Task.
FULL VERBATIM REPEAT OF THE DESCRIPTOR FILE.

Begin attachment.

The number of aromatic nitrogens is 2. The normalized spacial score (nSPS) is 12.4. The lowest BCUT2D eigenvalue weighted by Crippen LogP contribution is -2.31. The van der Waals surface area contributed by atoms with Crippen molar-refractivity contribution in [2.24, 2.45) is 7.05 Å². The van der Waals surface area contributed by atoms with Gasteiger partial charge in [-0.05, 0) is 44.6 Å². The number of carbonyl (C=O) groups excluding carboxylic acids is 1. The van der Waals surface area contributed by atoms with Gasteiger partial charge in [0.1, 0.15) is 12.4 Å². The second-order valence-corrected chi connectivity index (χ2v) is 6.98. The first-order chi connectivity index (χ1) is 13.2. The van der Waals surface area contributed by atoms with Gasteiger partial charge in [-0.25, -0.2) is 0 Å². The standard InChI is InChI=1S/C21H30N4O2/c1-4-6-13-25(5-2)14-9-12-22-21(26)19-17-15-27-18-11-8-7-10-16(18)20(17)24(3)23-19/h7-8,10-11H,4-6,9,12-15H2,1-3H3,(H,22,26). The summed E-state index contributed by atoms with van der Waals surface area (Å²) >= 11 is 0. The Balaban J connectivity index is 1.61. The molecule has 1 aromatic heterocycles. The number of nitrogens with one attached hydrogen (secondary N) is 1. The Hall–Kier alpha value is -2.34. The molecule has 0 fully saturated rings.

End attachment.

The number of aromatic nitrogens is 2. The normalized spacial score (nSPS) is 12.4. The lowest BCUT2D eigenvalue weighted by Crippen LogP contribution is -2.31. The van der Waals surface area contributed by atoms with Crippen molar-refractivity contribution in [2.24, 2.45) is 7.05 Å². The van der Waals surface area contributed by atoms with Gasteiger partial charge in [-0.05, 0) is 44.6 Å². The number of carbonyl (C=O) groups excluding carboxylic acids is 1. The van der Waals surface area contributed by atoms with Gasteiger partial charge in [0.1, 0.15) is 12.4 Å². The second-order valence-corrected chi connectivity index (χ2v) is 6.98. The first-order chi connectivity index (χ1) is 13.2. The van der Waals surface area contributed by atoms with Gasteiger partial charge in [-0.25, -0.2) is 0 Å². The standard InChI is InChI=1S/C21H30N4O2/c1-4-6-13-25(5-2)14-9-12-22-21(26)19-17-15-27-18-11-8-7-10-16(18)20(17)24(3)23-19/h7-8,10-11H,4-6,9,12-15H2,1-3H3,(H,22,26). The summed E-state index contributed by atoms with van der Waals surface area (Å²) >= 11 is 0. The Balaban J connectivity index is 1.61. The molecule has 1 aromatic heterocycles. The number of nitrogens with one attached hydrogen (secondary N) is 1. The Hall–Kier alpha value is -2.34. The molecule has 0 fully saturated rings.